Amyloidosis is a rare disorder that happens when proteins in your body change or mutate, becoming twisted clumps of misshapen proteins that gather on your organs and tissues. It can be widespread (systemic) or localized to one area. When it does, it affects their shape and how they work. Amyloidosis is a serious health problem that can lead to life-threatening organ failure.
You may not experience it’s symptoms until later in the course of the disease. Symptoms may vary, depending on which organs are affected.
Signs and symptoms may include –
• Shortness of breath
• Numbness, tingling, or pain in the hands or feet
• Swelling of the ankles and legs
• Diarrhea, possibly with blood, or constipation
• An enlarged tongue, which sometimes looks rippled around its edge
• Skin changes, such as thickening or easy bruising, and purplish patches around the eyes
• AL amyloidosis (immunoglobulin light chain amyloidosis). This is the most common type of amyloidosis in developed countries. AL amyloidosis is also called primary amyloidosis. It usually affects the heart, kidneys, liver and nerves.
• AA amyloidosis. This type is also known as secondary amyloidosis. It’s usually triggered by an inflammatory disease, such as rheumatoid arthritis. It most commonly affects the kidneys, liver and spleen.
• Hereditary amyloidosis (familial amyloidosis). This inherited disorder often affects the nerves, heart and kidneys. It most commonly happens when a protein made by your liver is abnormal. This protein is called transthyretin (TTR).
• Wild-type amyloidosis. This variety has also been called senile systemic amyloidosis. It occurs when the TTR protein made by the liver is normal but produces amyloid for unknown reasons. Wild-type amyloidosis tends to affect men over age 70 and often targets the heart. It can also cause carpal tunnel syndrome.
• Localized amyloidosis. This type of amyloidosis often has a better prognosis than the varieties that affect multiple organ systems. Typical sites for localized amyloidosis include the bladder, skin, throat or lungs. Correct diagnosis is important so that treatments that affect the entire body can be avoided
Amyloidosis happens when proteins in your body change, becoming clumps of misshaped proteins that land on specific organs and tissues. Researchers have identified more than 30 different amyloid proteins.
Sometimes, it happens because you have an underlying condition that may be linked to an amyloidosis type. For example, between 12% and 15% of people who develop AL also have the blood disorder called multiple myeloma.
Multiple myeloma happens when abnormal plasma cells develop in your bone marrow and multiply uncontrollably.
Risk factors –
• Age. Most people diagnosed with this condition are between ages 60 and 70.
• Sex. It occurs more commonly in men.
• Other diseases. Having a chronic infectious or inflammatory disease increases the risk of AA amyloidosis.
• Family history. Some types are hereditary.
• Kidney dialysis. Dialysis can’t always remove large proteins from the blood. If you’re on dialysis, abnormal proteins can build up in your blood and eventually be deposited in tissue. This condition is less common with more modern dialysis techniques.
• Race. People of African descent appear to be at higher risk of carrying a genetic mutation associated with a type of amyloidosis that can harm the heart.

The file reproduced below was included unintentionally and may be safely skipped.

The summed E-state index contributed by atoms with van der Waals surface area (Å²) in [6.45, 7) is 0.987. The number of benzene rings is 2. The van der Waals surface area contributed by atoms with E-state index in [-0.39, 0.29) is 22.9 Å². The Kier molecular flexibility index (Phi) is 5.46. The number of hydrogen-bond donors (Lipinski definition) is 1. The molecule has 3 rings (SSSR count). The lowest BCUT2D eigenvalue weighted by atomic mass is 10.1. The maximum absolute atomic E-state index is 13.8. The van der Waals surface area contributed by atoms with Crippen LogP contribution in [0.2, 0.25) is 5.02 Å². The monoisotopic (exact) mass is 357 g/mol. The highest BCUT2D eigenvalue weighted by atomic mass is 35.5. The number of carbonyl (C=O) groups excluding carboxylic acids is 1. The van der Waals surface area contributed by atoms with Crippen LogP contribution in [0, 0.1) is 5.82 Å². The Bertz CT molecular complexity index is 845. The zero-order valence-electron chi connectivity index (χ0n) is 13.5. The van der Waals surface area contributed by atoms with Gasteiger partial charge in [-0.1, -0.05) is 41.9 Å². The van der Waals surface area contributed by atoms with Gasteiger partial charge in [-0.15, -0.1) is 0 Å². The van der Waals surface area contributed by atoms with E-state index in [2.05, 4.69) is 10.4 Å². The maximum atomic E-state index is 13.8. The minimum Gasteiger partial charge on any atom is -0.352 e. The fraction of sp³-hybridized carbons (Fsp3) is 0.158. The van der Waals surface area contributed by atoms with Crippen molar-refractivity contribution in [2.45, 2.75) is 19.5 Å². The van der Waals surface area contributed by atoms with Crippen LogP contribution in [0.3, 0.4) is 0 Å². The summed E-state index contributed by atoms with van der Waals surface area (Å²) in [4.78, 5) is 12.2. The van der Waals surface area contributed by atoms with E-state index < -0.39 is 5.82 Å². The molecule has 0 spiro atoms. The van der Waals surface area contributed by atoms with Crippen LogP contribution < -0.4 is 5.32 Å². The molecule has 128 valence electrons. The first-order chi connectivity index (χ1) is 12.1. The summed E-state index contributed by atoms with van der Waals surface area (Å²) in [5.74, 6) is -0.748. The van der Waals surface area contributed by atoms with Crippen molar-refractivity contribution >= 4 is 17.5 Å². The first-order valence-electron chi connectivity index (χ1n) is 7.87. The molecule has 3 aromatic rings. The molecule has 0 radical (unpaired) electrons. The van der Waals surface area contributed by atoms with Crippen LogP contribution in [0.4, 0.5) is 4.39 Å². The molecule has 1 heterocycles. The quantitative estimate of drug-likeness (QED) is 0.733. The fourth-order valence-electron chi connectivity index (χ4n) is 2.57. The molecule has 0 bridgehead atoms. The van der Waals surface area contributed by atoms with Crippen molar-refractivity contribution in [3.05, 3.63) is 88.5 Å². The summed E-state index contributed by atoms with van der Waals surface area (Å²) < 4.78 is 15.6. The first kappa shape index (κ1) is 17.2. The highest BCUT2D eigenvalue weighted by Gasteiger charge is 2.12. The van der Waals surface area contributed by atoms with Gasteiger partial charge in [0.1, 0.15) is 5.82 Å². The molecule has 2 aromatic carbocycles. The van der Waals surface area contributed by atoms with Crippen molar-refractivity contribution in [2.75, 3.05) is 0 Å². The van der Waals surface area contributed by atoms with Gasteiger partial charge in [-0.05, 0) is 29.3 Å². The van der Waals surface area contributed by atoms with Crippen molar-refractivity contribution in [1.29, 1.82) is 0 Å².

It can seriously damage the –
• Heart. Amyloid reduces the heart’s ability to fill with blood between heartbeats. Less blood is pumped with each beat. This can cause shortness of breath. If it affects the heart’s electrical system, it can cause heart rhythm problems. Amyloid-related heart problems can become life-threatening.
• Kidneys. Amyloid can harm the kidneys’ filtering system. This affects their ability to remove waste products from the body. It can eventually cause kidney failure.
• Nervous system. Nerve damage can cause pain, numbness, or tingling of the fingers and feet. If amyloid affects the nerves that control bowel function, it can cause periods of alternating constipation and diarrhea. Damage to the nerves that control blood pressure
Healthcare providers may do several different tests, but ultimately, they use bone marrow aspiration and bone marrow biopsy to identify the mutated protein causing specific amyloidosis types, including –
• Blood tests: Providers may test for abnormal protein levels in your blood.
• Urine tests: Providers may test your urine for abnormal protein levels.
• Computed tomography (CT) scan: Providers may use this imaging test that providers may use to check damage to affected organs.
• Echocardiogram: This test checks your heart condition.
Amyloidosis isn’t curable. Treatment aims to slow amyloid protein production and reduce symptoms.
▪︎ General treatments
These medications can be used to help control its symptoms:
• pain relievers
• drugs to manage diarrhea, nausea, and vomiting
• diuretics to reduce fluid buildup in your body
• blood thinners to prevent blood clots
• medications to control your heart rate
Other treatments are based on the type of amyloidosis you have.
▪︎ AL amyloidosis
This type is treated with chemotherapy. These drugs are usually used to treat cancer, but in this condition, they destroy the abnormal blood cells that produce amyloid protein.
After you have chemotherapy, you might have a stem cell or bone marrow transplant to replace the damaged bone marrow cells.
▪︎ AA amyloidosis
This type is treated based on the cause. Bacterial infections are treated with antibiotics. Inflammatory conditions are treated with medications to bring down inflammation.
▪︎ Beta-2 microglobulin amyloidosis
You can treat this type by changing the type of dialysis you get. Another option is to have a kidney transplant.
▪︎ ATTR amyloidosis
Because the abnormal protein that causes this type is made in your liver, you may need a liver transplant.
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